November 30, 2004
Reasons Vary for a Woman’s Lagging Libido
* Illness, hormonal abnormalities, some drugs can cause loss of sexual desireQ : I am 54 years old and for the past several years I have lost virtually all interest in having sex with my husband. I understand there is a new medication coming that might be able to help. Is that true?
A: When it comes to sexual health, one of the most common complaints women make to their physicians relates to low sexual desire. There's actually a medical term for it -- hypoactive sexual desire disorder. But until recently, there was no substantial treatment for it.
The problem, of course, can be related to a variety of illnesses, not the least of which is marital discord.
A number of medical problems, however, can contribute to HSDD. Cardiovascular disease of any sort can contribute. Chronic illnesses like rheumatoid arthritis, chronic fatigue syndrome and depression can also be factors.
Additionally, medications -- most notoriously those used for depression -- can dramatically reduce a woman's sex drive.
And women who have gone through menopause or who have had their ovaries removed surgically might exhibit a common hormonal abnormality -- a low level of testosterone.
Testosterone is a male hormone made in small amounts by the ovaries. It has been demonstrated that a low level of testosterone may result in reduced sexual desire.
For years, doctors have prescribed testosterone to woman with HSDD with varying results. One of the problems with taking oral testosterone is that there are many significant side effects such as weight gain, hair growth on the face and other areas, deepening of the voice and cholesterol elevation. Those undesirable side effects have made it a less-than-popular drug for most women.
More recently, administering testosterone through a patch or a Band-Aid-like device that slowly releases the hormone into the blood stream has found greater favor.
That is now being tested and perhaps will be available for women in the form of testosterone patches. One patch, called Intrinsa, has been studied and is being evaluated by the Food and Drug Administration.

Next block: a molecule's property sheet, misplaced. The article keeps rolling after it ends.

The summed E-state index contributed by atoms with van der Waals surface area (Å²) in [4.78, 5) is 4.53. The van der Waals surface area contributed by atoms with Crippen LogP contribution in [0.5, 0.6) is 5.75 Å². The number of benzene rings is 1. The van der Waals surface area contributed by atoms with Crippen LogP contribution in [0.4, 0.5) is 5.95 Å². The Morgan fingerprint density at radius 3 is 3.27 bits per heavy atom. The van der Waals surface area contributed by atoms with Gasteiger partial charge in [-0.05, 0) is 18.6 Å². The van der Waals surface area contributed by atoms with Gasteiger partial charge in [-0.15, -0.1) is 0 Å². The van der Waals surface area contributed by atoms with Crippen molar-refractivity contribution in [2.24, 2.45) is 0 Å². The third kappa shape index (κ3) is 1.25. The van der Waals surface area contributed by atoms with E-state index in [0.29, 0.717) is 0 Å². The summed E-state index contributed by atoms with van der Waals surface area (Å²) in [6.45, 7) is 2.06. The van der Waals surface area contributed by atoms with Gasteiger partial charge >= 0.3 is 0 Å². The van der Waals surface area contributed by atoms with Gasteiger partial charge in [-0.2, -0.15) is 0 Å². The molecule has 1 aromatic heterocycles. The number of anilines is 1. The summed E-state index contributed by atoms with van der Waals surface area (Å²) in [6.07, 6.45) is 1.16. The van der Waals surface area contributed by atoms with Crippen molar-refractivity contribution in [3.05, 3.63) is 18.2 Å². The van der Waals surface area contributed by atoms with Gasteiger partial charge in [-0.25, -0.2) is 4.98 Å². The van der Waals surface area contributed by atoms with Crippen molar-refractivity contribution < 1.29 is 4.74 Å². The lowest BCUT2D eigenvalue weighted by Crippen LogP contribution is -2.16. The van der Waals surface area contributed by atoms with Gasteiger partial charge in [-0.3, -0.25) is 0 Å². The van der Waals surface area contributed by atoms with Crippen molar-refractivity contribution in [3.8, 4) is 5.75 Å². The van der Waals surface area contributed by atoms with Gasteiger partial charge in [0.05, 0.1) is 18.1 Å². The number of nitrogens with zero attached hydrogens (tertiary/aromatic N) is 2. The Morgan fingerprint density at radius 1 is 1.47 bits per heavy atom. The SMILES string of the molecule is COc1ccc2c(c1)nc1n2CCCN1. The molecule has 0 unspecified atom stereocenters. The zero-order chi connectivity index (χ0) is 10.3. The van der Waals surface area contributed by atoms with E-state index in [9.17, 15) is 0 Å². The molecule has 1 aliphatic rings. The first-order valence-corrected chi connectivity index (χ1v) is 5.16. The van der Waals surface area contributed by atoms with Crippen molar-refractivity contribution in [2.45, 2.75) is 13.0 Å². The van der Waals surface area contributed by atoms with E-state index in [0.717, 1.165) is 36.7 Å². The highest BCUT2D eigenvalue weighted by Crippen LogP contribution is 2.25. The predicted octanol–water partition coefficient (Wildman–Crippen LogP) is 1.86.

I would emphasize, however, that testosterone isn't a benign drug and clearly won't fix all causes of low libido. There isn't a magic bullet for the problem and all possible causes should be investigated.
Q: I have been told I have restless leg syndrome. I am very tired and when I wake up in the morning, I feel as if I haven't had any sleep. My spouse says I toss all night. What is restless leg syndrome and what can I do about it?
A: Restless leg syndrome is a fairly common movement disorder. Some estimates are that as many as 10 percent of the population will have it at some point in their lives.
It is characterized by an uncomfortable sensation in the legs that can result in a burning, squeezing, tightening or even warm feeling. It is often painful. There is also an uncomfortable, almost- irresistible urge to move the legs. Patients with the problem are observed jerking their leg muscles uncontrollably.
All that jerking can be trouble. First, it ruins sleep. People with the syndrome wake literally hundreds of times during the night and are exhausted by morning.
The traditional treatment has been cold compresses, which sometimes provide relief for the discomfort, and muscle relaxants or pain medication.
Unfortunately, many of those medications have problems of their own, making the treatment worse than the disease.
Help is on the way for some people with RLS.
Researchers are using a new agent called ropinirole, which has been used for Parkinson's disease.
Objective measures of a study using ropinirole looked at how long it would take an individual to fall asleep and whether the number of kicks during the night would be reduced by the drug. The study -- the largest to date, though still relatively small -- found that the time it took a person to fall asleep went from 30 minutes to 10 minutes and the number of kicks from 36 an hour to 12.
The latter finding is certainly not a cure but does sound as if the drug helps. However, the Food and Drug Administration hasn't approved any medication yet.
Dr. Barry Ramo is a cardiologist with the New Mexico Heart Institute. Send questions for him to Albuquerque Journal Boomer, P.O. Drawer J, Albuquerque, NM 87103, or e-mail [email protected]